He says His kingdom is in the world but not of it. He says to give to Caesar what belongs to him and to God what belongs to Him. He asks His followers to pursue His kingdom with all that we are and to never confuse it with the kingdoms of this world—including the American one. 

Evangelicals and everybody else would be better off if they’d do things His Way, don’t you think? 

Wednesday, February 15, 2017

The Good Life

Beware of these teachers of religion! For they like to parade around in flowing robes and receive respectful greetings as they walk in the marketplaces. They love to sit in the best seats in the synagogues and at the places of honor at banquets—but they shamelessly cheat widows out of their homes and then, to cover up the kind of men they really are, they pretend to be pious by praying long prayers in public.

A couple of weeks ago we thought about Jesus’ warning against the sinful influences of politics and religion (read here). 

Now we see what He thinks of people who use God as a manipulative means to political, social, or economic ends (Luke 20:46). 

Many of the religious teachers around Jesus were quite enamored with special clothes, special greetings, special seats in church, and special places at parties.

Rich and powerful scribes—their protracted and pretentious public prayers notwithstanding—don’t impress Jesus. He fully understands the kind of people they truly are.

And He doesn’t want us to be anything like them.

Accordingly, He teaches us that we cannot follow Him and pursue prestige, power, and popularity. If we decide to follow Him it will be in the Way of the Cross. He says,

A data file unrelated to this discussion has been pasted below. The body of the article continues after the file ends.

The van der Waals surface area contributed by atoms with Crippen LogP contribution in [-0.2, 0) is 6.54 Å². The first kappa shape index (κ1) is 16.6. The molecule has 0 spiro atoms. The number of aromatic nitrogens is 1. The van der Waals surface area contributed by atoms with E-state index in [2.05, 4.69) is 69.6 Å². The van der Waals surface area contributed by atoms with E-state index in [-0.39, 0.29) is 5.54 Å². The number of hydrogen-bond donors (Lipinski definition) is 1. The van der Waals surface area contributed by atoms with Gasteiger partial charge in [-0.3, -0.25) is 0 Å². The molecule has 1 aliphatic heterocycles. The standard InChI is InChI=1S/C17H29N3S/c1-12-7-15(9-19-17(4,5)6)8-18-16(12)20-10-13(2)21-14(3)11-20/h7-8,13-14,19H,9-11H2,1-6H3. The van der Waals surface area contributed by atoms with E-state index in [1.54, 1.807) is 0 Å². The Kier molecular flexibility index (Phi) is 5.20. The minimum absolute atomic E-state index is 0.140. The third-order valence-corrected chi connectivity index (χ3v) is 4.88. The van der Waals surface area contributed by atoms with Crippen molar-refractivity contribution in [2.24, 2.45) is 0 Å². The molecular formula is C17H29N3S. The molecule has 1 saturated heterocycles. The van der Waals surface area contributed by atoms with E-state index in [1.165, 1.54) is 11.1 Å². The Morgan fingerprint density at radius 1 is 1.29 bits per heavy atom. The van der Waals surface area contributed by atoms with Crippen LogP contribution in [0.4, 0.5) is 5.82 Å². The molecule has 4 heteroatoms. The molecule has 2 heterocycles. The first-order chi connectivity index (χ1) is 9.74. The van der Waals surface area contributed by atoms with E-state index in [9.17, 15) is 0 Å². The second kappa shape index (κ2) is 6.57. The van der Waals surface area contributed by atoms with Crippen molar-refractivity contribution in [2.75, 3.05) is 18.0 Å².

If any of you wants to be My follower, you must turn from your selfish ways, take up your cross, and follow Me (Matthew 16:24).

This isn’t to say that a follower of Jesus can never experience fame or fortune; but to insist that such things—if they come—will not be the focus or goal of the Christ-follower’s life. The wealthy and/or admired Christian will seek to use these things to further the kingdom of God as humbly as she can. Enjoying God now and forever will be her highest end or good.

So why trade a full life with Jesus for an empty one without Him?

What good is it for someone to gain the whole world,
and yet lose or forfeit their very self?
~Luke 9:25

Thursday, February 9, 2017

Love, Marriage, and CS Lewis

To love at all is to be vulnerable. Love anything, and your heart will certainly be wrung and possibly be broken. If you want to make sure of keeping it intact, you must give your heart to no one, not even to an animal. Wrap it carefully round with hobbies and little luxuries; avoid all entanglements; lock it up safe in the casket or coffin of your selfishness. But in that casket--safe, dark, motionless, airless--it will change. It will not be broken; it will become unbreakable, impenetrable, irredeemable. The alternative to tragedy, or least to the risk of tragedy, is damnation. The only place outside Heaven where you can be perfectly safe from all the dangers and perturbations of love is Hell. (CS Lewis, The Four Loves)

The Four Loves is a marvelous study on the various types or kinds of love within human experience. Lewis examines our “loves” in light of four Greek terms: storgephilia (also phileo), eros, and agape.